Market review: November 2017
Internationally, eyes remain on two important factors influencing economic growth going forward: the pace of quantitative tightening in both the US and in Europe, and the likelihood of President Trump’s proposed tax reforms. The month of November kicked off with the Fed’s announcement that it’s keeping the federal funds rate unchanged. US joblessness has fallen to 4.1%, the best figure the US economy has seen since December 2000. The US tax reform bill is making its way through Congress. There are two versions of the bill, the House and the Senate version. The House and the Senate now need to meet in Congress to iron out their differences.
On the other side of the Atlantic, the Bank of England increased the benchmark rate to 0.5% from 0.25%, at the same time citing concerns that the UK economy appears fragile as the 2019 split from the EU nears.
Hong Kong’s Hang Sen ended above 30 000 for the first time in 10 years, rallying along with other Asian stocks after Wall Street hit yet another record. Also, the cryptocurrency bitcoin broke through the $11 000 mark, up almost twelvefold year to date, and deepened the divide between the pro-bitcoin camp and those calling its phenomenal rise a ‘bubble’.
Locally, good news for many citizens was Cabinet’s approval of the National Minimum Wage bill, bringing SA closer to a minimum wage of R20 an hour. SA consumer inflation also eased to 4.8% year-on-year for October. Then, on 24 November S&P Global Ratings announced that it’s downgraded SA’s local currency debt to non-investment grade and lowered SA’s foreign currency debt one notch deeper into junk. Moody’s placed the country on review for a downgrade, but is awaiting the facts from the National Budget in February.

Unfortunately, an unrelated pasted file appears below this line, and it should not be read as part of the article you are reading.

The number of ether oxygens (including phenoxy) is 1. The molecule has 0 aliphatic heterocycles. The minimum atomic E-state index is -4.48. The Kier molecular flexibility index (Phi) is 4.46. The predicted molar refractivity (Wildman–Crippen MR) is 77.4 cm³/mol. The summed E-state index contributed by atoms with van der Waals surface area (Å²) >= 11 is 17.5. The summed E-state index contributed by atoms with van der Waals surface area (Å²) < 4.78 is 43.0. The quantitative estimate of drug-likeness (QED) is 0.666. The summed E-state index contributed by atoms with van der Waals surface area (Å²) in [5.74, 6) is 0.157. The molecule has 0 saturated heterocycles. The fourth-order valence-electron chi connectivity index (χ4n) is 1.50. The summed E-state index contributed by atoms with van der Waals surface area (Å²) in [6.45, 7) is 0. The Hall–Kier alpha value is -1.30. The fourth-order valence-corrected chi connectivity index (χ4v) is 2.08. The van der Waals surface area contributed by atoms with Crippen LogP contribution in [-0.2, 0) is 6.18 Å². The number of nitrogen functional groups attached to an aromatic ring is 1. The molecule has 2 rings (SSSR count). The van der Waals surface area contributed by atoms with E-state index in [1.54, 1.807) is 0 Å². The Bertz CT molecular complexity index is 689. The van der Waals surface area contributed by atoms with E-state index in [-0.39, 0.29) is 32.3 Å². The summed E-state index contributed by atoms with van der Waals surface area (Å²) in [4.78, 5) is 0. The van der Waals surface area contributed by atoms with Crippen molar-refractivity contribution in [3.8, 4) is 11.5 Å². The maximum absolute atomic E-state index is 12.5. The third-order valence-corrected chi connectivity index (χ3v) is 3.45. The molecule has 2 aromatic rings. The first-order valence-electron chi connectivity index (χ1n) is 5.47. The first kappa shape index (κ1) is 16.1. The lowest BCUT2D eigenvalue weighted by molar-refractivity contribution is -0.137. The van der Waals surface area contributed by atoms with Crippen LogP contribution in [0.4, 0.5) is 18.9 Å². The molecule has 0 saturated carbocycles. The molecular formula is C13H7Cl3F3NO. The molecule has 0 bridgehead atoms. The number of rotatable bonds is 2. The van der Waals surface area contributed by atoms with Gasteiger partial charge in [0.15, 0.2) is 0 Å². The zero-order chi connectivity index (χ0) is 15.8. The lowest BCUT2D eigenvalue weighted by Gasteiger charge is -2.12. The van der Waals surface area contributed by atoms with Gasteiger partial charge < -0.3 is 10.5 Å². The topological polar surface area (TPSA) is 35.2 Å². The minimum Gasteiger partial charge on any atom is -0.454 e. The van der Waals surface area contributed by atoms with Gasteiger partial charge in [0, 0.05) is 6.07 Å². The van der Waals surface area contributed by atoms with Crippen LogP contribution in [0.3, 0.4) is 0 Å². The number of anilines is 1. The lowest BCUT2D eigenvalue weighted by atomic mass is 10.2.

North of the Limpopo, Zimbabwean citizens finally saw the day many thought they would never witness: the resignation of President Robert Mugabe after a 37-year reign which saw the country’s economy all but annihilated and the Zimbabwean dollar devalued until it was no longer worth the paper it was printed on. President Mnangagwa appointed a new, slightly shrunk Cabinet, which notably omitted any opposition members. Mnangagwa re-appointed ex-Finance Minister Patrick Chinamasa to the finance and economic development ministry.
The FTSE/JSE All Share Index (ALSI) returned 1.5% this month on a total return basis and the SA Listed Property Index (SAPY) gained 1.9%. Bonds continued their retreat since the MTBPS, with the All Bond Index (ALBI) losing 1%. Cash returned 0.58%. Internationally, the MSCI World Index gained 2.2% in dollar terms and the MSCI Emerging Markets Index ($) delivered a marginal 0.2% after last month’s strong gain. For South African investors who measure their returns in rand, the 3.7% strengthening of the rand against the dollar wiped out this month’s return on offshore assets.
For the year to 30 November 2017, the ALSI and listed property returned 21.4% and 12.4% respectively. The ALBI’s return of 4.3% has barely kept up with inflation this year. Internationally, the MSCI World Index and the MSCI Emerging Markets Index ($) have been extremely kind to offshore investors at 20.8% and 32.8% respectively in dollar terms.